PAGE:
parallel nexus between the service benefits and ranks in the organization; and
the linkage between the service benefits and levels of positions in the
organization . This information can also be provided during the performance
agreement sessions to guide employees the procedures of career path in the
organization . The understanding of Key
Performance Area and
Key
Performance Indicators will assist employees to set career goals for
themselves. This nature of guidance will assist employees to understand the
fact the higher level of productivity may lead to higher levels of positions in the
organization that furthermore leads to higher levels of service benefits. This
understanding will enhance employees to maintain and improve their
performance with motivation and morale.
4.7.3.2 In your opinion, are subordinates in your sub-directorate receive
any information through training/workshop regarding service
benefits at GDE?
The above question was posed to respondents at management level within
the GDE . The responses are stated in table 4.11 and figure 4.11
Table 4.11: In your opinion, are subordinates in your sub-directorate
receive
any
information
through
training/workshop
regarding service benefits at GDE?
In your opinion, are subordinates in your subFrequency Percentage
directorate aware of service benefits at GDE?
Agree
5
83%
Disagree
1
17%
Total
6
100%
CHAPTER 5: FINDINGS, SUMMARY AND RECOMMENDATIONS
43
Figure 4.11: In your opinion, are subordinates in your sub-directorate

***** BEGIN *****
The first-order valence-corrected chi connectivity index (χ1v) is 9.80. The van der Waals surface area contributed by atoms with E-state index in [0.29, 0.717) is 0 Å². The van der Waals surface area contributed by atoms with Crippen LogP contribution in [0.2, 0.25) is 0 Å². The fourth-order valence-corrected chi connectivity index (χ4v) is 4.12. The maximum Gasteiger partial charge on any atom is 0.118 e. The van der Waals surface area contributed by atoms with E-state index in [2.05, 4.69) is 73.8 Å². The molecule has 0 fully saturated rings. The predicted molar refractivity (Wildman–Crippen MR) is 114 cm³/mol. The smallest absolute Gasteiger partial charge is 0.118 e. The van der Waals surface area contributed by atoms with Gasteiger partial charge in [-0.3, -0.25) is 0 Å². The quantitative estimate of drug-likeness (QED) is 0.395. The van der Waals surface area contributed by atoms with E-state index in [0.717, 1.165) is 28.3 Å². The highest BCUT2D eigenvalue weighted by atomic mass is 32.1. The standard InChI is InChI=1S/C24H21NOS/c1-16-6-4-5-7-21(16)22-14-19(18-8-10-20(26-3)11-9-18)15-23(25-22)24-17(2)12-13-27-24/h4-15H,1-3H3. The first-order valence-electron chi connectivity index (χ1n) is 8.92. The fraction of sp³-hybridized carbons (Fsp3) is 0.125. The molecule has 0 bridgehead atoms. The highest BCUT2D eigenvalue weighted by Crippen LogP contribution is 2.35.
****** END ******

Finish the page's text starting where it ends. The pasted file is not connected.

receive
any
information
through
training/workshop
regarding service benefits at GDE?
100%
80%
60%
40%
20%
0%
• Disagree
17%
Agree
83%
The table 4.11 and figure 4.11 explore the fact that 17% respondents disagree
with the view that the subordinates are aware of service benefits, while 83%
respondents ag ree that the subordinates do have understanding regarding the
availability of service benefits in the organization.
The Personnel: Supervisors at the GDE need to aware and inform the
employees working in their units regarding service benefits during the
orientation/induction sessions.
The Supervisors also need to organize regular information sessions to aware
their subordinates regarding the service benefits , any amendments related to
the service benefits, etc. Lack of clarity on service benefits may hamper
motivation and morale of employees that may have negative impact on their
performance.
In order to maintain the morale and self-esteem of employees, the GDE needs
to strategically plan informative sessions/ workshops/training sessions to
inform employees regarding the service benefits and clarify the related
concern of employees during these sessions.
The policies and programmes need to be open and clear for improved
productivity of an organization.